Benjamin Ree’s fascinating documentary explores the relationship between an artist and the complicated man who stole her paintings
The premise of The Painter and the Thief is almost too good to be true: an artist befriending the criminal who stole their most valuable work. Yet refraining from any over-dramatics a story like this might invite, filmmaker Benjamin Ree’s intriguing documentary makes for an arresting portrait of the human connection.
This unbelievable tale of improbable friendship begins with Barbora Kysilkova, a Czech artist living in Norway, watching footage of her two stunningly photorealistic paintings being stolen. “Chloe & Emma” and “Swan Song” are rolled up and dragged away – and with them a fraction of Barbora’s heart.
Unable to hold back her intrigue, she extends an olive branch to Karl Bertil-Nordland, one of the thieves, who agrees to sit for a portrait. In the hours of sitting, a friendship flourishes. Yet, no matter how many times Barbora questions her subject, Nordland denies any knowledge or whereabouts of the missing art, claiming the theft took place during a drug-hazed blur.
Painting is Barbora’s act of empathy. She sees beauty in his scars and intricacies of his tattoos; the cut in his hand becomes a mark of boldness from delicate brush strokes. “She sees me very well, but she forgets that I can see her too,” Nordland says. What seems like an insidious remark is, instead, an astute observation on the artistic gaze. It is here that Ree disrupts the cinéma vérité form: defenestrating the power dynamic of artist and subject and reinstating the layered complexity of each real person. It is no longer what Nordland did but what Nordland gives that is poignant.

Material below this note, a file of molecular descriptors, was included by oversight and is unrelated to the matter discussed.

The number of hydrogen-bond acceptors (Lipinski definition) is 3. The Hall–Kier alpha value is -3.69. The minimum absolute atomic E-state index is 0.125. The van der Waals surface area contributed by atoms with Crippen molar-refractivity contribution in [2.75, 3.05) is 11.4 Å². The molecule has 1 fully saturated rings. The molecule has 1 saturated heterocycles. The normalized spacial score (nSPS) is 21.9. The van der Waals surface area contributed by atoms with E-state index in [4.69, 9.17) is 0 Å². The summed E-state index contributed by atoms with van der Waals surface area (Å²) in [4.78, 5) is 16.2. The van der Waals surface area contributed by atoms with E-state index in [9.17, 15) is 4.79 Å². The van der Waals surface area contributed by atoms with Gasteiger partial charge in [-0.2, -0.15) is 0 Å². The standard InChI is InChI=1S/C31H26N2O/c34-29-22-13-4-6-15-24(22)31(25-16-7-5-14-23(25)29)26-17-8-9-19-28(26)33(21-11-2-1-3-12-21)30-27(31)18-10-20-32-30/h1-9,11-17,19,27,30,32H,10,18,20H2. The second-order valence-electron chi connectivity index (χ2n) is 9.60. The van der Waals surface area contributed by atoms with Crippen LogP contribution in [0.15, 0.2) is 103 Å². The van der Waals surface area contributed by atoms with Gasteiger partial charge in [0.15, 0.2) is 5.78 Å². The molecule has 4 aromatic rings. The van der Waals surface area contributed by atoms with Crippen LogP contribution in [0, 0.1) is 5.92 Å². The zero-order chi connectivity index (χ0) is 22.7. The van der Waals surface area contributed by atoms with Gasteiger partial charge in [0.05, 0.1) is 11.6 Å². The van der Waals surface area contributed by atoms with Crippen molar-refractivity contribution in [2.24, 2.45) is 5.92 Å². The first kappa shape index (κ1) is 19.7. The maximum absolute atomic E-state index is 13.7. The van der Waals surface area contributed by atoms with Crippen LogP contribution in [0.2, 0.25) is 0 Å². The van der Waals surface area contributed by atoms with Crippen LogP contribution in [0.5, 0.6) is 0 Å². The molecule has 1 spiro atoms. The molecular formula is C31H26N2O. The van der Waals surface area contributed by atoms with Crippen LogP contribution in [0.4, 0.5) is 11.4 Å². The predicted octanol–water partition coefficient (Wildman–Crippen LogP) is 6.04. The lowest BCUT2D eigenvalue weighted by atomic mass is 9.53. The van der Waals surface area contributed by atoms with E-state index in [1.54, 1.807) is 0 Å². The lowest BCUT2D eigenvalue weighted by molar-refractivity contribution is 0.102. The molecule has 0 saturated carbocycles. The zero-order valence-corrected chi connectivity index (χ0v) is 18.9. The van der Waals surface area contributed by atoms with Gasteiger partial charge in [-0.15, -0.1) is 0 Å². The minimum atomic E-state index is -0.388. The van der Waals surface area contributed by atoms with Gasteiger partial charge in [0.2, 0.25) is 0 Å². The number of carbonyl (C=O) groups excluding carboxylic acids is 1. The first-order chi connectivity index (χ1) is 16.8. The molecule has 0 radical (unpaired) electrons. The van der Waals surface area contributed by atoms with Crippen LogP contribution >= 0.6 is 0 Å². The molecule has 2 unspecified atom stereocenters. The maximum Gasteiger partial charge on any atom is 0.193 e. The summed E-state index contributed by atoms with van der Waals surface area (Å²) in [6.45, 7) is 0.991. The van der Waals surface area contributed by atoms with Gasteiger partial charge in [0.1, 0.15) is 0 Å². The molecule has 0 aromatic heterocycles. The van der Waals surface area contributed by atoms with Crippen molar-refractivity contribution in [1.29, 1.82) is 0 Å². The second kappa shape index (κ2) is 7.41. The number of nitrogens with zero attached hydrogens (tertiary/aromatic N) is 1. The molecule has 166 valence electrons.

Shifting perspective from Barbora to Nordland, The Painter and the Thief moves effortlessly from art heist drama to fascinating rumination on prison reform. In and out of jail and battling a long-term drug addiction, Nordland is an unpredictable individual whose brutal relapses are heartbreaking to discover. Implicitly, The Painter and the Thief paints the institutional failure of the criminal justice system while unfurling the pervading power of art. Although Barbora’s portrait isn’t solely restorative, Nordland is offered a compassionate connection while staring at a painted reflection of himself. Ree’s camera might linger, but it respectfully avoids trespassing in these vulnerable moments.
Like an unmoving oil paint stain, Barbora’s hope cannot be washed away. The Painter and the Thief is itself an abstract portrait. A piece that unguardedly captures, from criminal to muse, the unlikeliest of friendships.
The Painter and the Thief was screened as part of the BFI London Film Festival 2020. It will be released in cinemas on October 30.Where to watch